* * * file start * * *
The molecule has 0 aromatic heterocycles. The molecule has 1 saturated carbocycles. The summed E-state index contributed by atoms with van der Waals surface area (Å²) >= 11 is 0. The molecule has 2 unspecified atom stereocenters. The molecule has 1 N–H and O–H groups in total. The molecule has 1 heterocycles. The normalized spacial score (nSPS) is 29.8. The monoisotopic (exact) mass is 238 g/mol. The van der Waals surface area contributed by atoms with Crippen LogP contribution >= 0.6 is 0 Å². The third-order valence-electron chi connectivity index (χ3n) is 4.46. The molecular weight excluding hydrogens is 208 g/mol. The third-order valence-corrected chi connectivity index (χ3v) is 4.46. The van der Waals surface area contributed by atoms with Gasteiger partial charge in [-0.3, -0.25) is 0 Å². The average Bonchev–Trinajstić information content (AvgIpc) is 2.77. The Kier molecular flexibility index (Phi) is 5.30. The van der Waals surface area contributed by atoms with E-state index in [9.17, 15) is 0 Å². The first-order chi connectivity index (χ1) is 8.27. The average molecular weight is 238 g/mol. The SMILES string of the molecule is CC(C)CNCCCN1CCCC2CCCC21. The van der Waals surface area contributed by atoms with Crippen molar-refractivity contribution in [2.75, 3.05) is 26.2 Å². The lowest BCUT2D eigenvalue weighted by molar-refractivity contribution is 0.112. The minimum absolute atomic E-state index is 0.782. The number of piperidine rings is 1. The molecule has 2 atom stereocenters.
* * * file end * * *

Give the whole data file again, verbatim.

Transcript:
The molecule has 0 aromatic heterocycles. The molecule has 1 saturated carbocycles. The summed E-state index contributed by atoms with van der Waals surface area (Å²) >= 11 is 0. The molecule has 2 unspecified atom stereocenters. The molecule has 1 N–H and O–H groups in total. The molecule has 1 heterocycles. The normalized spacial score (nSPS) is 29.8. The monoisotopic (exact) mass is 238 g/mol. The van der Waals surface area contributed by atoms with Crippen LogP contribution >= 0.6 is 0 Å². The third-order valence-electron chi connectivity index (χ3n) is 4.46. The molecular weight excluding hydrogens is 208 g/mol. The third-order valence-corrected chi connectivity index (χ3v) is 4.46. The van der Waals surface area contributed by atoms with Gasteiger partial charge in [-0.3, -0.25) is 0 Å². The average Bonchev–Trinajstić information content (AvgIpc) is 2.77. The Kier molecular flexibility index (Phi) is 5.30. The van der Waals surface area contributed by atoms with E-state index in [9.17, 15) is 0 Å². The first-order chi connectivity index (χ1) is 8.27. The average molecular weight is 238 g/mol. The SMILES string of the molecule is CC(C)CNCCCN1CCCC2CCCC21. The van der Waals surface area contributed by atoms with Crippen molar-refractivity contribution in [2.75, 3.05) is 26.2 Å². The lowest BCUT2D eigenvalue weighted by molar-refractivity contribution is 0.112. The minimum absolute atomic E-state index is 0.782. The number of piperidine rings is 1. The molecule has 2 atom stereocenters.